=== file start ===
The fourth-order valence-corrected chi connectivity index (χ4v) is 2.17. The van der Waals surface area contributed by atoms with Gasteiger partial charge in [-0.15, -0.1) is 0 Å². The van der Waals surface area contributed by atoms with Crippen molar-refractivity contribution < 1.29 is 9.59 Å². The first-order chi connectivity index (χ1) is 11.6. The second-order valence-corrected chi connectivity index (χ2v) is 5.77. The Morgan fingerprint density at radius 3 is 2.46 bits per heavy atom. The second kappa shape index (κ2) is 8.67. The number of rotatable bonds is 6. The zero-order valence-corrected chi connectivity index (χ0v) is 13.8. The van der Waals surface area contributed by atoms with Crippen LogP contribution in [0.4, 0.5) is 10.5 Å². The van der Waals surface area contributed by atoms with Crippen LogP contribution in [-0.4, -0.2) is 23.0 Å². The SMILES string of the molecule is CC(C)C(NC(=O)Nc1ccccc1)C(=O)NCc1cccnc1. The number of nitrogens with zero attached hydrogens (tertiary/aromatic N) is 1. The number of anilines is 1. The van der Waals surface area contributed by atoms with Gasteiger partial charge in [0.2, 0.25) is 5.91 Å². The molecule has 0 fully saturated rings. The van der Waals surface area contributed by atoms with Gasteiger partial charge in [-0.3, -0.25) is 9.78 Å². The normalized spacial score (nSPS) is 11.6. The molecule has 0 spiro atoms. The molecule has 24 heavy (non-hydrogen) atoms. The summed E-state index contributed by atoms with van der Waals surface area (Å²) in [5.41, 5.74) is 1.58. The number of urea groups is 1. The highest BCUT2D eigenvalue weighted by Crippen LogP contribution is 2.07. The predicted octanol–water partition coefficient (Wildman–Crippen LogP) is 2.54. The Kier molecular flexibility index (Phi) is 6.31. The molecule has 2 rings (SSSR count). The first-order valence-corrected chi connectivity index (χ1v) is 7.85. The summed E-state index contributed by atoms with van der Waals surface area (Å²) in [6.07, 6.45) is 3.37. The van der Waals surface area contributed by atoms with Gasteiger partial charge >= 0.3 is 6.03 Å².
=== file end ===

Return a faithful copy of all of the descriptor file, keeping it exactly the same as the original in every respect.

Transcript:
The fourth-order valence-corrected chi connectivity index (χ4v) is 2.17. The van der Waals surface area contributed by atoms with Gasteiger partial charge in [-0.15, -0.1) is 0 Å². The van der Waals surface area contributed by atoms with Crippen molar-refractivity contribution < 1.29 is 9.59 Å². The first-order chi connectivity index (χ1) is 11.6. The second-order valence-corrected chi connectivity index (χ2v) is 5.77. The Morgan fingerprint density at radius 3 is 2.46 bits per heavy atom. The second kappa shape index (κ2) is 8.67. The number of rotatable bonds is 6. The zero-order valence-corrected chi connectivity index (χ0v) is 13.8. The van der Waals surface area contributed by atoms with Crippen LogP contribution in [0.4, 0.5) is 10.5 Å². The van der Waals surface area contributed by atoms with Crippen LogP contribution in [-0.4, -0.2) is 23.0 Å². The SMILES string of the molecule is CC(C)C(NC(=O)Nc1ccccc1)C(=O)NCc1cccnc1. The number of nitrogens with zero attached hydrogens (tertiary/aromatic N) is 1. The number of anilines is 1. The van der Waals surface area contributed by atoms with Gasteiger partial charge in [0.2, 0.25) is 5.91 Å². The molecule has 0 fully saturated rings. The van der Waals surface area contributed by atoms with Gasteiger partial charge in [-0.3, -0.25) is 9.78 Å². The normalized spacial score (nSPS) is 11.6. The molecule has 0 spiro atoms. The molecule has 24 heavy (non-hydrogen) atoms. The summed E-state index contributed by atoms with van der Waals surface area (Å²) in [5.41, 5.74) is 1.58. The number of urea groups is 1. The highest BCUT2D eigenvalue weighted by Crippen LogP contribution is 2.07. The predicted octanol–water partition coefficient (Wildman–Crippen LogP) is 2.54. The Kier molecular flexibility index (Phi) is 6.31. The molecule has 2 rings (SSSR count). The first-order valence-corrected chi connectivity index (χ1v) is 7.85. The summed E-state index contributed by atoms with van der Waals surface area (Å²) in [6.07, 6.45) is 3.37. The van der Waals surface area contributed by atoms with Gasteiger partial charge >= 0.3 is 6.03 Å².